Updated from 9:56 a.m. EST
A seemingly innocuous statement in a routine 10-Q filing spooked the stock of
The quarterly report, filed late Tuesday with the
Securities and Exchange Commission
, repeated a similar sentence the company has used in its past two 10-Q filings: "We expect that in the future, our net sales may grow at a slower rate than experienced in previous periods, and that on a quarter-to-quarter basis, our growth in net sales may be significantly lower than our historical quarterly growth rate."
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Message Boards. But the sentence had a very different effect this morning. Shares of the San Jose, Calif.-based Internet equipment maker fell more than 3% when the stock market opened on fears that the statement translated to an earnings warning. The move is in stark contrast to the stock's 145.6% run-up in the past year and the market's reaction after the same information was disclosed in March and June.
A day after the June 15 filing, Cisco shares rose 4.5%, and a day after the March 9 filing, the stock was virtually unchanged.
The stock continued to tumble after Wednesday's announcement and closed at 95 7/8, down 2 1/16 or 2%, recovering slightly from the session low of 93.
There have indeed been concerns that Cisco's sales could slow if companies refrain from spending this quarter because of possible Y2K computer glitches. As he had said in previous conference calls, including the company's first-quarter earnings call on Nov. 9, John Chambers, Cisco's president and chief executive, said, "We really don't know the impact of Y2K until we are going to be well into the
second quarter," which ends for Cisco in mid to late January.
Still, analysts downplayed the importance of Cisco's filing, explaining the statement was taken out of context. "We think this was improperly analyzed," said analyst Nikos Theodosopoulos of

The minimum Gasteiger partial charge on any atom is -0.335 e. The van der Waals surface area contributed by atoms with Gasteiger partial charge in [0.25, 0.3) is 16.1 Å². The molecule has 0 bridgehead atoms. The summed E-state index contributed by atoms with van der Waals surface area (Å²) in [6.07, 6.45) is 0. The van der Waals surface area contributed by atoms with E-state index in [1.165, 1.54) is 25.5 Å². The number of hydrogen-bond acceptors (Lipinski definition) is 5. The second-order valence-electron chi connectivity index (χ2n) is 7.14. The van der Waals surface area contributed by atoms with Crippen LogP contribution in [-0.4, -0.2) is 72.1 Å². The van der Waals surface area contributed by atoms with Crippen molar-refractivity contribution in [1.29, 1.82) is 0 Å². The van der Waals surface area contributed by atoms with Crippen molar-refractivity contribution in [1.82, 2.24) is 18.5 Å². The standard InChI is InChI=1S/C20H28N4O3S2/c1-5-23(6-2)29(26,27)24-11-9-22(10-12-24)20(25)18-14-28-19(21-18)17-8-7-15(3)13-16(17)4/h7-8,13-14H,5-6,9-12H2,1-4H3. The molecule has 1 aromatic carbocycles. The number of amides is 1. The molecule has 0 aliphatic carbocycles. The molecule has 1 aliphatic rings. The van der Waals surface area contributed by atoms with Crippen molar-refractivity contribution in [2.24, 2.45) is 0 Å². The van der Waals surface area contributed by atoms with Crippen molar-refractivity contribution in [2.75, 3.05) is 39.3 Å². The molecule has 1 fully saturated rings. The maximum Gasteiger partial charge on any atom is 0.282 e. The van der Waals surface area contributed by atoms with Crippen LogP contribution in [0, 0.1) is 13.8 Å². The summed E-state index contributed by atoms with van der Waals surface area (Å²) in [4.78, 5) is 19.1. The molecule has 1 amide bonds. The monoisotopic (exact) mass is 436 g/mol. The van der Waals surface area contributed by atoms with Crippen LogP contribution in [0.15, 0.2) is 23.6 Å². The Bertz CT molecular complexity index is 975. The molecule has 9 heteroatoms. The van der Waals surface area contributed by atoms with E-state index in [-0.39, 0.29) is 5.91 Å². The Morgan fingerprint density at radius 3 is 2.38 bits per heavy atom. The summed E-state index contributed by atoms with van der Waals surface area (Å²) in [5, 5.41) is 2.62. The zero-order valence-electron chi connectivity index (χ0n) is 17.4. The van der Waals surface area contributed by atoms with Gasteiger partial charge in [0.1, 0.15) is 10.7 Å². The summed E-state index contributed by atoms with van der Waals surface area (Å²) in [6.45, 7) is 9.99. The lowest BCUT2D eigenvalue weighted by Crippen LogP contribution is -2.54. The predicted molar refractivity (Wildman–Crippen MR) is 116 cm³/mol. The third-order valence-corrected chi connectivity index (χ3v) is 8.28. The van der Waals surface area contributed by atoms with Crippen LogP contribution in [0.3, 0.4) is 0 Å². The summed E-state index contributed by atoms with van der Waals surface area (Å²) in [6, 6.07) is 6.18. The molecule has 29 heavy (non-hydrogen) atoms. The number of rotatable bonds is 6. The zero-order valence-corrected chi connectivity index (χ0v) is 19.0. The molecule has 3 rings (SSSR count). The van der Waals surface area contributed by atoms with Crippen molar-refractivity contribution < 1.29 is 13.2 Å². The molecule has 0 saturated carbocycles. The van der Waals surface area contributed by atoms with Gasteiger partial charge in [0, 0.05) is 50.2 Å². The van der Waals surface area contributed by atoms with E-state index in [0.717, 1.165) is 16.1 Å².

Warburg Dillon Read
. "These are boilerplate statements that have appeared in the company's filings before." Theodosopoulos rates Cisco a buy, and his firm has not done any underwriting for the company.
"They tend to be cautious in their guidance," noted analyst Patrick Dunkerley of
Securities Corp. of Iowa
. "Cisco is so dominant in what they do. I don't see sales slowing down unless the Internet is slowing down." Dunkerley rates Cisco a strong buy and his firm has not participated in any underwriting for the company.
In fact, most companies tend to be cautious in their SEC filings. "If you read all the risk factors for these companies in these filings, you probably wouldn't invest in anything," said Megan Graham-Hackett, an analyst at
Standard & Poor's Equity
. "There are risks associated with Cisco, but nothing unusually new and nothing specific to the company, except that it's one of the most aggressive with regard to acquisitions."
She added that because the company has made so many acquisitions -- 15 in 1999 alone, according to information on the company's Web site -- it is one of the best executors of acquisitions and is very disciplined in its accounting, with a long paper trail that could bear the brunt of any scrutiny. Graham-Hackett rates Cisco a buy. Her firm does not participate in underwriting.
For the first quarter of fiscal 2000, Cisco's net sales rose 50% to $3.9 billion, from $2.6 billion in the first quarter of fiscal 1999.